RT: Islamist groups have been on the rise since the dawn of the Arab Spring – why are their radical elements proving so difficult for these countries to contain?

PH:
Most of the radical Islamic elements in all of these countries are controlled by the West. The al-Qaeda factions are directed, controlled, and now funded openly – in the case of Syria – by Washington and London. So they have control of the radical elements. This is really an excellent divide and rule situation, to use this clash of civilizations – Islam vs. Christianity – it’s a great cover for a neo-colonial agenda and the technique of dividing countries into their respective compartments, compartmentalizing them, and then being able to rule over them, through the UN or NATO or other transnational bodies.

RT: What do you expect Washington's next step to be?

PH: This is a tragedy, our hearts go out to the council workers and Ambassador Stevens and his family. But look – the US called all the dead Libyans "collateral damage" when they were working to take over the country. You can look at this recent death as "collateral damage." This is still a part of the aggression. This is what’s called the blowback of Washington and London’s aggressive foreign policy. Ambassador Stevens and his staff are "collateral damage" of the western agenda to march forward and to radicalize parts of the countries and take over the Middle East in order to prepare for the eventual confrontation with Iran, with Israel by its side.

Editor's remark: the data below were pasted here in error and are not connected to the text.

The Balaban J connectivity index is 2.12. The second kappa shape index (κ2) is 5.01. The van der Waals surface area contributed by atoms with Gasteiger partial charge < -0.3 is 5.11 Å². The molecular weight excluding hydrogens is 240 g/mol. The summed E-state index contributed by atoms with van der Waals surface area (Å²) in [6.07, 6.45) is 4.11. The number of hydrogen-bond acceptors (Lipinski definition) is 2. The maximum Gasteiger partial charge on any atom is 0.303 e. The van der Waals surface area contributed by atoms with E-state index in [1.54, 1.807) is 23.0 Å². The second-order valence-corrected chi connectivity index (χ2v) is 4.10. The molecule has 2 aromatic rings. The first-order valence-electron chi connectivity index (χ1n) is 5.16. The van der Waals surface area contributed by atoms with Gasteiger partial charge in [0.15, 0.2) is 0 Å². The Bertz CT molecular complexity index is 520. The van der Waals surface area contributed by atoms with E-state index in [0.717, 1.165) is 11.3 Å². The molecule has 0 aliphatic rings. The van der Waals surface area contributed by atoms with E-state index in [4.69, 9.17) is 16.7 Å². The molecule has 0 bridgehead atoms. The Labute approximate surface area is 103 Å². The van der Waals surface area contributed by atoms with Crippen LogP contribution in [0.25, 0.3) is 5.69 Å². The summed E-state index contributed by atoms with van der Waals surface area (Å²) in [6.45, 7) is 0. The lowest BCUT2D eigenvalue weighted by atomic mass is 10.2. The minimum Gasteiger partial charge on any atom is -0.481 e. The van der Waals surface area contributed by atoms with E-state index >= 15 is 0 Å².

RT: Why are the American diplomats paying this tragic price when the anger is supposedly directed at a film which has nothing to do with the government?

PH: There’s more than meets the eye here. It’s not just about the film. This anti-Western, anti-American angst isn’t just about what this film was depicted as. This film will come and go. It will wash away. The real issue here is about the Western aggression – the violence and killing – from Afghanistan all the way to Libya. That is the big issue that people aren’t talking about.

It’s not so much about a religion or clash of civilizations. It’s an anti-Imperialist angst that’s fueling this aggression towards America and some of Europe’s leading NATO countries. This is the price they will continue to pay. But the West will use this crisis as an opportunity to either balkanize these countries or introduce other military UN peace keeping forces, more small pockets of NATO troops. They’ll use this crisis as an opportunity as they always have done. So we need to look through the narrative, which is mainly a Western narrative.

RT: Ambassador Christopher Stevens was a key figure in arranging ties with Libya's post-revolution interim government. Does his tragic death signal a deep divide between the new leaders and the people of Benghazi?

PH:
Libya was well divided before Ambassador Stevens set foot there. It was divided as a result of the NATO intervention. You have warlords and militias, raided weapon stocks that were formerly held by the Gaddafi government. So it’s absolute chaos. Meanwhile, amongst this chaos on the surface, the oil assets, the state utilities, the water assets, some of the agricultural assets, and some of the economic pockets have already been divided up by British, American, and French companies. They’ve divided the country and are selling off its assets for pennies on the dollar in order to pay off the IMF’s money injection they’ve put into Libya. The corporations will still profit from this chaos, which they’ve done very efficiently. And that’s not being talked about in the mainstream media.